Researchers at HMI believe that stress and negative emotions are major contributing factors to emotional eating and the medical community concurs with this assessment.

HeartMath’s heart-focused techniques and emWave® technology, because they were specifically developed to help people monitor and manage stress and emotions, happen to be uniquely suited to helping people with weight control problems. HMI officials say that these techniques and technology are geared toward teaching people to reconfigure their emotional diets and shift away from emotional eating to intuitive eating. Intuitive eating means listening to the heart’s intuitive discernment on what, when and how much to eat, Stopping Emotional Eating co-writers Doc Childre, founder of HeartMath, and psychologist Deborah Rozman explain in the book.

“The basic understanding of emotions in the book is as true for children as it is for adults,” said Rozman, co-CEO with Childre of the HeartMath technology company, Quantum Intech Inc. “But children need help identifying their stress triggers that result in comfort eating. Then they need help finding other ways to handle their emotions and stress.” (Rozman suggested parents closely guide children under age 14 through the Stop Emotional Eating book, especially concepts like intuitive eating, and in learning and using HeartMath tools.)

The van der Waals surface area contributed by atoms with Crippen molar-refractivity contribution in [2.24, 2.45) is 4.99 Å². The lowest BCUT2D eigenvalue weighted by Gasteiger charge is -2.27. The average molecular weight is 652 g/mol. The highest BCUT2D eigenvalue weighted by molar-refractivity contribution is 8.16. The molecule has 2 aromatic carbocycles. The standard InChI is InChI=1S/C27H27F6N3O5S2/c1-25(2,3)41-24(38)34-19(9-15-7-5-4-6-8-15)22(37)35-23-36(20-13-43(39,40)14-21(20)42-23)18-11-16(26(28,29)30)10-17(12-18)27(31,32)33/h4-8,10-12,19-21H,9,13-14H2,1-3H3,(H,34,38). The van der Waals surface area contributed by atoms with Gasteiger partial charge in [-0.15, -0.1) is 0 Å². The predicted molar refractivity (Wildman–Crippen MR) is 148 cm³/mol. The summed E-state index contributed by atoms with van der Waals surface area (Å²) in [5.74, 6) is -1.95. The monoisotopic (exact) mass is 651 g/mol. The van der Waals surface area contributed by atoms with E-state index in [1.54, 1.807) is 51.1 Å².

This program is drug-free and perfectly suited to supplement any diet/weight-loss program individuals might be using.

Emotion Self-Regulation

HMI officials say that with the guidance of parents or adult caretakers children can be just as capable as adults in learning to monitor and self-regulate stress and emotions and improving their health, academic performance, social lives and overall well-being.